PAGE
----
When IT folks encounter a tech problem, we search. We enter several keywords, then review results. We usually find a solution quickly.
Things weren't always this easy. A "search" before the age of the printing press took time. Scholars traveled to obtain knowledge or relied on carefully hand-copied documents. Knowledge moved slowly.
Google Docs simplifies document sharing. Select Share, then enter email addresses to share a document. Done. Sharing solved. Sort of.
Your Google Drive search results are limited to your own documents. You're no better off than a scholar during the Middle Ages, meaning that you must seek knowledge elsewhere.
If your organization has "Gone Google," use Google tools to find answers. Ask colleagues — an individual or a Google Group — a question with Gmail. Post a question to a private Google+ Community. Search a private Google Site that serves as your intranet. Unfortunately, all of these require people to upload documents or monitor and respond.
Not surprisingly, some organizational information resides in an organization's documents. You might use the Google Search Appliance to index and search your organization's documents and data stores. The price of the system makes this a solution suitable for large enterprises, not small organizations.
However, for organizations that use Google Apps, there's a simple solution: change the default document visibility setting for your organization. The default document visibility setting is Private, which means only the document creator has access. No one else in the organization can find, view, comment, or edit the document.
The secret is to change the document visibility from Private to This organization.
You'll need to be an Administrator for your organization's Google Apps account to make this change. If you are, simply follow these steps:
- Login to the Admin Control panel
- Select Google Apps | Drive | Sharing Settings
- Change Document Visibility to This organization (Figure A)
- Select Save to finalize the change
Make documents shared by default and private by choice.
After the change, when anyone in the organization creates a new document, the document will display in Google Drive search results for everyone in the organization.
Document privacy remains an option, because any document can made made private. Your change makes new documents accessible to others in the organization by default. By setting the default to shared instead of private, you cause people to think about privacy with every document: "Does this need to be private?"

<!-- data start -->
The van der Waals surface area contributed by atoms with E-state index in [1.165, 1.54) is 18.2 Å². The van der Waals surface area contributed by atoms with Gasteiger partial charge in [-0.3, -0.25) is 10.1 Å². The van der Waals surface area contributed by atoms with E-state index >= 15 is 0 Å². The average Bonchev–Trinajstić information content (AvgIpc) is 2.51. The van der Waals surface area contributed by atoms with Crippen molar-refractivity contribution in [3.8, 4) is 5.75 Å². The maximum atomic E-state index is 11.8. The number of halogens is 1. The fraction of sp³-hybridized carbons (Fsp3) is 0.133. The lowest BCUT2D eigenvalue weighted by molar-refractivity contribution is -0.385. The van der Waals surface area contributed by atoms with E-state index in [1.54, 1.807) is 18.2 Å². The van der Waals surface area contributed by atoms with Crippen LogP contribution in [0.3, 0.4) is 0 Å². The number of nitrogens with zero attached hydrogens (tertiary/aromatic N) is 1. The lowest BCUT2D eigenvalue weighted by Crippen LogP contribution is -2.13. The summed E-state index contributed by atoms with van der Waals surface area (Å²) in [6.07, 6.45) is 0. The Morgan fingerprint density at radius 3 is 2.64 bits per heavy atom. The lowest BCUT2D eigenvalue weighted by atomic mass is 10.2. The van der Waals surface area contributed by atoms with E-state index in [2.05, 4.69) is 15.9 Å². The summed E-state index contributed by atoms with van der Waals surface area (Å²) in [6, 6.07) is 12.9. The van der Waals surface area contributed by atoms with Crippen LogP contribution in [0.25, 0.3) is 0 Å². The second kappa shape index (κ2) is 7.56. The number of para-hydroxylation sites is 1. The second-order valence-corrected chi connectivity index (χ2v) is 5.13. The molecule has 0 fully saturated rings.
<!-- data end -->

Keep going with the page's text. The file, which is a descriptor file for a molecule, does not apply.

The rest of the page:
Management needs to approve this setting, and all employees need to be aware of it. Include information about the sharing setting and implications in your employee orientation and policy materials. Everyone in the organization needs to know that new documents may be found by a Google Drive keyword search, unless the employee modifies a document's sharing settings.
Clearly, this setting will not be an option for some organizations. A law firm, for example, may need to maintain privacy by default and sharing by exception. Similarly, companies in other regulated industries — such as healthcare or the financial sector — may need to default to private documents.
For most organizations, though, a default to private documents impedes access to information. A default to private documents encourages information hoarding. You're subtly telling everyone in the organization they should keep information to themselves, that document and information sharing should be the exception rather than the rule.
Many leaders want to increase the flow of information through an organization, not diminish it. A default that makes documents easy to find by others in the organization encourages information sharing. Need information? Search Google Drive for it.
I realize this may at first appear a radical idea. "Every document I create will be available to others?" Yes, but a document may also be made private, if needed.
The point is to configure your organization's document visibility thoughtfully. Consider changing your Google Apps document visibility to make shared documents the standard and private documents an option. Information previously hidden in private documents might just be helpful to your colleagues.
The advent of the printing press made information more accessible to more people. Shared documents make information more accessible to more people within your organization.
At the very least, such a change might provoke people to think about document privacy settings with every document they create. That alone might be worth the change. Do you agree? Share your thoughts in the discussion thread below.
Andy Wolber helps people understand and leverage technology for social impact. He resides in Ann Arbor, MI with his wife, Liz, and daughter, Katie.